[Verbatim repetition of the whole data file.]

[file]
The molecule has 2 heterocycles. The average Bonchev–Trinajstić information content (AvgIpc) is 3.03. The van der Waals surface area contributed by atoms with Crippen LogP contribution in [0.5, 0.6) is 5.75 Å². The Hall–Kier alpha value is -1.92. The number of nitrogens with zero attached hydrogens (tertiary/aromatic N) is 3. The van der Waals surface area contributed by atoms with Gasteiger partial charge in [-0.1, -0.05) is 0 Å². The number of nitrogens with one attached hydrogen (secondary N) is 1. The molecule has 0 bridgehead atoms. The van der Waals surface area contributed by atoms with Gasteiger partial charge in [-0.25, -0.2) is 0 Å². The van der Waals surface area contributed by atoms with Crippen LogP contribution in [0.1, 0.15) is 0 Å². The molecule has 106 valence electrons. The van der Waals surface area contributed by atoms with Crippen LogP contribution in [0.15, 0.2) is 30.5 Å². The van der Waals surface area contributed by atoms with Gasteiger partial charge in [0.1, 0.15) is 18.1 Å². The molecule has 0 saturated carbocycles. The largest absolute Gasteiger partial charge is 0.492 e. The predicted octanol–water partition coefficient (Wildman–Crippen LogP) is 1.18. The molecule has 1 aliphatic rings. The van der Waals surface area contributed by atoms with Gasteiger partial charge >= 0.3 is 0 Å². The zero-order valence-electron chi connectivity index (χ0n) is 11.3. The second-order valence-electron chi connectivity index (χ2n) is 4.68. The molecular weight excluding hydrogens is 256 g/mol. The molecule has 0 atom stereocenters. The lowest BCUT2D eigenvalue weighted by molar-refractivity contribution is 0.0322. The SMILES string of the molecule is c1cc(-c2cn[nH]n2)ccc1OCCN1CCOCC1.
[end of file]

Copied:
The molecule has 2 heterocycles. The average Bonchev–Trinajstić information content (AvgIpc) is 3.03. The van der Waals surface area contributed by atoms with Crippen LogP contribution in [0.5, 0.6) is 5.75 Å². The Hall–Kier alpha value is -1.92. The number of nitrogens with zero attached hydrogens (tertiary/aromatic N) is 3. The van der Waals surface area contributed by atoms with Gasteiger partial charge in [-0.1, -0.05) is 0 Å². The number of nitrogens with one attached hydrogen (secondary N) is 1. The molecule has 0 bridgehead atoms. The van der Waals surface area contributed by atoms with Gasteiger partial charge in [-0.25, -0.2) is 0 Å². The van der Waals surface area contributed by atoms with Crippen LogP contribution in [0.1, 0.15) is 0 Å². The molecule has 106 valence electrons. The van der Waals surface area contributed by atoms with Crippen LogP contribution in [0.15, 0.2) is 30.5 Å². The van der Waals surface area contributed by atoms with Gasteiger partial charge in [0.1, 0.15) is 18.1 Å². The molecule has 0 saturated carbocycles. The largest absolute Gasteiger partial charge is 0.492 e. The predicted octanol–water partition coefficient (Wildman–Crippen LogP) is 1.18. The molecule has 1 aliphatic rings. The van der Waals surface area contributed by atoms with Gasteiger partial charge >= 0.3 is 0 Å². The zero-order valence-electron chi connectivity index (χ0n) is 11.3. The second-order valence-electron chi connectivity index (χ2n) is 4.68. The molecular weight excluding hydrogens is 256 g/mol. The molecule has 0 atom stereocenters. The lowest BCUT2D eigenvalue weighted by molar-refractivity contribution is 0.0322. The SMILES string of the molecule is c1cc(-c2cn[nH]n2)ccc1OCCN1CCOCC1.